A Markov Chain Monte Carlo Approach to Cost Matrix Generation for Scheduling Performance Evaluation

03/21/2018
by   Louis-Claude Canon, et al.
0

In high performance computing, scheduling of tasks and allocation to machines is very critical especially when we are dealing with heterogeneous execution costs. Simulations can be performed with a large variety of environments and application models. However, this technique is sensitive to bias when it relies on random instances with an uncontrolled distribution. We use methods from the literature to provide formal guarantee on the distribution of the instance. In particular, it is desirable to ensure a uniform distribution among the instances with a given task and machine heterogeneity. In this article, we propose a method that generates instances (cost matrices) with a known distribution where tasks are scheduled on machines with heterogeneous execution costs.

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1 Introduction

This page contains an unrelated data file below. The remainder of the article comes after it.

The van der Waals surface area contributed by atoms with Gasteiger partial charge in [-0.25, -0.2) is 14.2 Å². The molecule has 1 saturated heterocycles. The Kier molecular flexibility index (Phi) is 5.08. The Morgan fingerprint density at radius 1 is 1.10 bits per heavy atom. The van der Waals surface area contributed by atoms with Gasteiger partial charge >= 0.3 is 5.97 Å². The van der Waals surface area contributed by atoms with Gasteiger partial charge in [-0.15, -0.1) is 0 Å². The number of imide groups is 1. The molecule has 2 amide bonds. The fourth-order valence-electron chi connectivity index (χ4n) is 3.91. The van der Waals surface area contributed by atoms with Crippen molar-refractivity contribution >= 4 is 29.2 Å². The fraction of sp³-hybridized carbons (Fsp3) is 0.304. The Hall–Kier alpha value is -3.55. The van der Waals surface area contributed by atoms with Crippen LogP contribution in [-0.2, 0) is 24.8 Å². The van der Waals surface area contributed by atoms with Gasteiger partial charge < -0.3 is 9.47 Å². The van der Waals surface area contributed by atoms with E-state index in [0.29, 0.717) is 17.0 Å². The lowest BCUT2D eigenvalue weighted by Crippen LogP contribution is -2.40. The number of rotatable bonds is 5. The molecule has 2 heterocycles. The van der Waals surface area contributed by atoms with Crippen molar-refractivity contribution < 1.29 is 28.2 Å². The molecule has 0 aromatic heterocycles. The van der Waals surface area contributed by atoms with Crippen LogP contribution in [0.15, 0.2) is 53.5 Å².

Empirical assessment is critical to determine the best scheduling heuristics on any parallel platform. However, the performance of any heuristic may be specific to a given parallel computer. In addition to experimentation on real platforms, simulation is an effective tool to quantify the quality of scheduling heuristics. Even though simulations provide weaker evidence, they can be performed with a large variety of environments and application models, resulting in broader conclusions. However, this technique is sensitive to bias when it relies on random instances with an uncontrolled or irrelevant distribution. For instance, in uniformly distributed random graphs, the probability that the diameter is 2 tends exponentially to 1 as the size of the graph tends to infinity

[1]. Even though such instances may be sometimes of interest, they prove useless in most practical contexts. We propose a method that generates instances with a known distribution for a set of classical problems where tasks must be scheduled on machines (or processors) with heterogeneous execution costs. This is critical to the empirical validation of many new heuristics like BalSuff[2] for the problem and PEFT[3] for in Graham’s notation[4].

In this context, an instance consists of a cost matrices, , where the element of row and column , , represents the execution cost of task on machine